Search results1 – 10 of 14
Explores British Telecommunication plc’s (BT) partnership with the Communication Workers Union (CWU) and examines its significance for the development of a degree level…
Explores British Telecommunication plc’s (BT) partnership with the Communication Workers Union (CWU) and examines its significance for the development of a degree level programme of workplace learning. The BSc in Computer Science is now being delivered part‐time to 500 BT employees, none of whom have previous experience of post‐secondary education. In particular, the role of the union in establishing the course is examined, along with the programme’s philosophy and aims, its content, funding and efficacy. The case study incorporates semi‐structured interviews with BT managers, CWU representatives, academics responsible for designing and delivering the course and a round‐table discussion with BT employees currently taking the degree course. By pulling these views and experiences together the paper is able to assess this programme of formal workplace learning and identify issues, strengths and weaknesses that should be of interest to those politicians, managers, HR professionals and union representatives currently interested in the future of workplace learning.
Focuses on the introduction of strategic management into a UK local authority, based on several years of empirical research. Aims primarily to explore conceptual and…
Focuses on the introduction of strategic management into a UK local authority, based on several years of empirical research. Aims primarily to explore conceptual and practical links between strategic management and scientific management. Demonstrates that clear parallels exist between the two models and thereby lends support to those who argue that scientific management remains an important influence on modern management thinking and practice. However, despite their shared origins, strategic management has developed into a more sophisticated and potentially more powerful management tool. In particular, through the distinction drawn between strategic and operational decision making it appears to extend the principle of separating conception from execution into the heart of senior management. A realistic account of the political process of change within the local authority is also provided and subsequent performance following the introduction of strategic management is assessed.
A telecommunications company, trade union and university are involved in one of the most ambitious examples of workplace learning undertaken in Britain. BT plc, a company considered to be at the forefront of partnership working, has teamed up with the Communication Workers’ Union (CWU), Britain’s largest communications union, and London University’s Queen Mary and Westfield College in a BSc in computer science that will help up to 500 BT employees at a time, when fully operational.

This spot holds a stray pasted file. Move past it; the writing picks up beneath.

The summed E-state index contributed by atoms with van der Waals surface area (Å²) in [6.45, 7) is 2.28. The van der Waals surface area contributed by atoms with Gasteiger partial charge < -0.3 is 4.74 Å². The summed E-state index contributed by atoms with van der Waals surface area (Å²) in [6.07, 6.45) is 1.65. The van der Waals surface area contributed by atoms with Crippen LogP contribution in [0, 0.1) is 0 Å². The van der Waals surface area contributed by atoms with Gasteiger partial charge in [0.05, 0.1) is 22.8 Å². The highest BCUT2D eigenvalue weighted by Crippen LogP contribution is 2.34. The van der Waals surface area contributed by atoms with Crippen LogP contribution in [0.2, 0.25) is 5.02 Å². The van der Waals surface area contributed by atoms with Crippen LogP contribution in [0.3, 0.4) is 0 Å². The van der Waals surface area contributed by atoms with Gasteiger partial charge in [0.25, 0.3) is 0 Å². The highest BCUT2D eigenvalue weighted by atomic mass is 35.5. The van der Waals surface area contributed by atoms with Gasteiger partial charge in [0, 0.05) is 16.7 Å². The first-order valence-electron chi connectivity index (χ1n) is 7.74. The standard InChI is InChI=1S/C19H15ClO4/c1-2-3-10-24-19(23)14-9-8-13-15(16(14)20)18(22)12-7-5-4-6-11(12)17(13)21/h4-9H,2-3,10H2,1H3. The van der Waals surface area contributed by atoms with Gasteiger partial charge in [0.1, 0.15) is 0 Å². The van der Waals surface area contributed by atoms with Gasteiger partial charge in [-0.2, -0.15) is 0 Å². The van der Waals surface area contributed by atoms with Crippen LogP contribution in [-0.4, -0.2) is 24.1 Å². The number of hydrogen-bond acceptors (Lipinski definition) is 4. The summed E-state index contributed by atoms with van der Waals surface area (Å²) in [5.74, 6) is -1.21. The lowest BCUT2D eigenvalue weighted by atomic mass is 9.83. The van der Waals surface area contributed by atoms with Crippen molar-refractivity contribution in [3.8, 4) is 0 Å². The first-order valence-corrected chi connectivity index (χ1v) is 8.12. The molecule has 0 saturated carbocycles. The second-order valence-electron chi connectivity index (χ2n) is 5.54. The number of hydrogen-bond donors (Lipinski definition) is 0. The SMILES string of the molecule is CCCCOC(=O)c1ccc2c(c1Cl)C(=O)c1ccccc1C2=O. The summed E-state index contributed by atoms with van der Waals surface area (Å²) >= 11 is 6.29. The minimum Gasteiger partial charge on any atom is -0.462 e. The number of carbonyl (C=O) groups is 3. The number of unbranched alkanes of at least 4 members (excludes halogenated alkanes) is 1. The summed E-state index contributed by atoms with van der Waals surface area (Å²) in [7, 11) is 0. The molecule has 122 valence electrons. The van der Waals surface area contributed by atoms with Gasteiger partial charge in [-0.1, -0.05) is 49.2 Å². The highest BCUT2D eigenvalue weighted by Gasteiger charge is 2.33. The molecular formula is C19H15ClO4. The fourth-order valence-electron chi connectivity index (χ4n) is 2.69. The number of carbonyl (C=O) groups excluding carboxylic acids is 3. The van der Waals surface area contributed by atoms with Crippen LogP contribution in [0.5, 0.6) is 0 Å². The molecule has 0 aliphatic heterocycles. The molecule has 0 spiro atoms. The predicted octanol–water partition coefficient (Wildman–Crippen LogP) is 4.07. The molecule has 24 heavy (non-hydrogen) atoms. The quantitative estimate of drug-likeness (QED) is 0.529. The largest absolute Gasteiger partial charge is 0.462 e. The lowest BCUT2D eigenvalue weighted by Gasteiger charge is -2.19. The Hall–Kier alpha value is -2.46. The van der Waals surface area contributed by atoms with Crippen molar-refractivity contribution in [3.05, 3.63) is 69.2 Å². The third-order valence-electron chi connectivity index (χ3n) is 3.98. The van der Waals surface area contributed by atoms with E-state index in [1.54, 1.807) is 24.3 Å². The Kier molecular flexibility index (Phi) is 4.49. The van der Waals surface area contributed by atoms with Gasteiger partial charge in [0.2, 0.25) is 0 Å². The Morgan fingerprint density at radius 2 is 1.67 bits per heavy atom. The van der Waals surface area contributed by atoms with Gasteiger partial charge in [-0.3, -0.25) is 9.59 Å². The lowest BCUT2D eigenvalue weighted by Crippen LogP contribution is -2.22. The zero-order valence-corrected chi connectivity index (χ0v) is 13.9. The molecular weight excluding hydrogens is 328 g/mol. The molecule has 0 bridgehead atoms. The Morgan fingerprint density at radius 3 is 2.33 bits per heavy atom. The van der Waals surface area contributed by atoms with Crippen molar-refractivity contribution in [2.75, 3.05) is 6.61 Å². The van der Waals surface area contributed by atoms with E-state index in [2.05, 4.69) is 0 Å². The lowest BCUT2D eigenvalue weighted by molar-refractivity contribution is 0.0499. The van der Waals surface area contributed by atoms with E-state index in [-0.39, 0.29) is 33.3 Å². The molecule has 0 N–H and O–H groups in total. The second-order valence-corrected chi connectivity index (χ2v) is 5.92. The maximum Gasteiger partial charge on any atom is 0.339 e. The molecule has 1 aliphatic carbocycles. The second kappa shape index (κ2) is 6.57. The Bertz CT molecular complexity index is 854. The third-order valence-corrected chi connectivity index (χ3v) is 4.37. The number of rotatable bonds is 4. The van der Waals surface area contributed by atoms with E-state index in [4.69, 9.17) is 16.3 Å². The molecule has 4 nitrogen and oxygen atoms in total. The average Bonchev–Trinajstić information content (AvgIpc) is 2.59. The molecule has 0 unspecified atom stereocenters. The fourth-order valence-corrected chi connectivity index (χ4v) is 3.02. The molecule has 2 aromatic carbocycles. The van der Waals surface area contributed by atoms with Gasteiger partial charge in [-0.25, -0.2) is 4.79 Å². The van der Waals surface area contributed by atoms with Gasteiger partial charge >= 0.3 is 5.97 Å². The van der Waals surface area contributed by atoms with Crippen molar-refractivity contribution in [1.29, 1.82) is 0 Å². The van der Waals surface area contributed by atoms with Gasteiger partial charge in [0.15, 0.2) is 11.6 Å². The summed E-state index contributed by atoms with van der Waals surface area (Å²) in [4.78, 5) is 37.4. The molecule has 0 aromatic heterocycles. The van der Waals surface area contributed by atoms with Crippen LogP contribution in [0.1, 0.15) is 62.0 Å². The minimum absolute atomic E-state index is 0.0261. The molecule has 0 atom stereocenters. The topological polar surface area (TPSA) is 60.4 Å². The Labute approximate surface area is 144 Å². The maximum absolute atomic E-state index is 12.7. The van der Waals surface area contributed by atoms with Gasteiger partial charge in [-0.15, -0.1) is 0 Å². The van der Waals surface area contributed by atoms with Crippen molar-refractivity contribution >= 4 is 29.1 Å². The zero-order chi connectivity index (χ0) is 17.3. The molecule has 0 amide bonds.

There has been little empirical research conducted in relation to graduate employability and diagnostic tools available in this area are very limited. The purpose of this…
There has been little empirical research conducted in relation to graduate employability and diagnostic tools available in this area are very limited. The purpose of this paper is to introduce and explore the factor structure of a new measure of employability development, the CareerEDGE Employability Development Profile (EDP).
The EDP was completed by 807 undergraduate students, providing data for exploratory and confirmatory factor analyses.
The analyses suggest that the EDP is multidimensional and maps clearly onto the CareerEDGE model of graduate employability.
These findings are discussed and interpreted as offering support for the use of the EDP with students as a developmental tool and as a measurement tool for use in the design, implementation and evaluation of employability interventions or other research purposes.
The provision of a practical employability development tool that is suitable for use with students of any Higher Education institution. The findings also add to the limited literature on graduate employability.